It is astounding to think how the first United States Congresswoman, Jeannette Rankin, was elected to office at a time when women across the country were still not guaranteed the right to vote.
“I may be the first woman member of Congress, but I won’t be the last.” – Jeannette Rankin on her election to office in 1916
Rankin was born on a ranch outside of Missoula in Montana on June 11, 1880. She attended Montana State University and later the New York School of Philanthropy. She started off her career as a social worker and became very active in the Suffrage Movement. Rankin was a professional lobbyist for the National American Woman Suffrage Association and helped women in Montana gain their right to vote in 1914.
Rankin decided to run for office in 1916 for one of the open Montana House seats. In total, she ended up serving two terms in Congress, in 1917-1919 and in 1941-1942. She served a memorable two terms as a passionate suffragist. Rankin was instrumental in passing the 19th amendment, ensuring that women across the country would be able to vote. Rankin, as the only women in Congress, was instrumental in passing the 19th amendment, which was ultimately passed by Congress June 4, 1919, and ratified on August 18, 1920. She was appointed the head of Committee of Women’s Suffrage and she opened up the very first House floor debate on the 19th amendment by questioning the Congressmen’s commitment to democracy: “How shall we answer the challenge, gentlemen? How shall we explain to them the meaning of democracy if the same Congress that voted to make the world safe for democracy refuses to give this small measure of democracy to the women of our country?”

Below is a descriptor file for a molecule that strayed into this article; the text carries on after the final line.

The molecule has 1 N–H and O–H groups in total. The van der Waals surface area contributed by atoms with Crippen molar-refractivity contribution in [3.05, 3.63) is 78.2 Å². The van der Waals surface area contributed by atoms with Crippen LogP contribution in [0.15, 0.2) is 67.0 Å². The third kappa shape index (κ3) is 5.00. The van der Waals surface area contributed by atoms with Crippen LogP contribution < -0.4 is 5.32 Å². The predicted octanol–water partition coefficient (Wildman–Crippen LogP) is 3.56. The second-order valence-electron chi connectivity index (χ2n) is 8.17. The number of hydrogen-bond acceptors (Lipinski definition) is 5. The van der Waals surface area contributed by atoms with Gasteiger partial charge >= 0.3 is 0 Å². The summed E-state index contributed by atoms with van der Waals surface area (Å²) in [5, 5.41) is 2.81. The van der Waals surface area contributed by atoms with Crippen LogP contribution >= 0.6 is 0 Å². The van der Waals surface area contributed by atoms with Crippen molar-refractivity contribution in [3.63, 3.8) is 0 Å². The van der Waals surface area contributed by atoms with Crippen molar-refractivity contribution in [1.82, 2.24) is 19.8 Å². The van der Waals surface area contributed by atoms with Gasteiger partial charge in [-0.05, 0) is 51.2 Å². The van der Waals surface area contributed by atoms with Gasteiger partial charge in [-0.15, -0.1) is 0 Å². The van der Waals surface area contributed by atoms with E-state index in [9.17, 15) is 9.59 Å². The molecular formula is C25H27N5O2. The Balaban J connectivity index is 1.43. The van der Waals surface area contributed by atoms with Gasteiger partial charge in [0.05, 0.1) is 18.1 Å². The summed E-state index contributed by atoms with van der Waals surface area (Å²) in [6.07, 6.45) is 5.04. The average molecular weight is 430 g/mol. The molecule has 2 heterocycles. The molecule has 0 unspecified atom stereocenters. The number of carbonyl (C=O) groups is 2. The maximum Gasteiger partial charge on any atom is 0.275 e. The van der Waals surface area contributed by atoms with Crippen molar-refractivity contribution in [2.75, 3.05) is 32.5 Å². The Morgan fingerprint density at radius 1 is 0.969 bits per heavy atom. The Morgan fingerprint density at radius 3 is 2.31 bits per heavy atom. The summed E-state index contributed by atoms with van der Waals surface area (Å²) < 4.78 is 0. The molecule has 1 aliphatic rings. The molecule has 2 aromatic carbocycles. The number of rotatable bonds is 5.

Rankin was also an extremely committed pacifist. Rankin was the only member of Congress that voted against entering both World War I and World War II. While voting against WWI she broke House rules and made a speech “I want to stand by my country,” She said, “but I cannot vote for war, I vote no”. While in the minority of the votes she was not alone in the belief that the US should stay out of the first world war. WWII, on the other hand, was a different story. After the attack on Pearl Harbor, the nation rallied together in pro-war sentiments. Rankin would not compromise her pacifist ideals and voted against the war. When she voted ‘No’ there was a chorus of boos and hisses aimed at her. The resolution to go to war passed 388 votes to 1.
Jeannette Rankin died in Carmel, California on May 18, 1973.
Women are still largely underrepresented in politics but thanks to women like Jeannette Rankin the ceiling has been cracked. As of 2016 nearly 20% of Congress is comprised of women. Hopefully one day soon the number will reach 50%.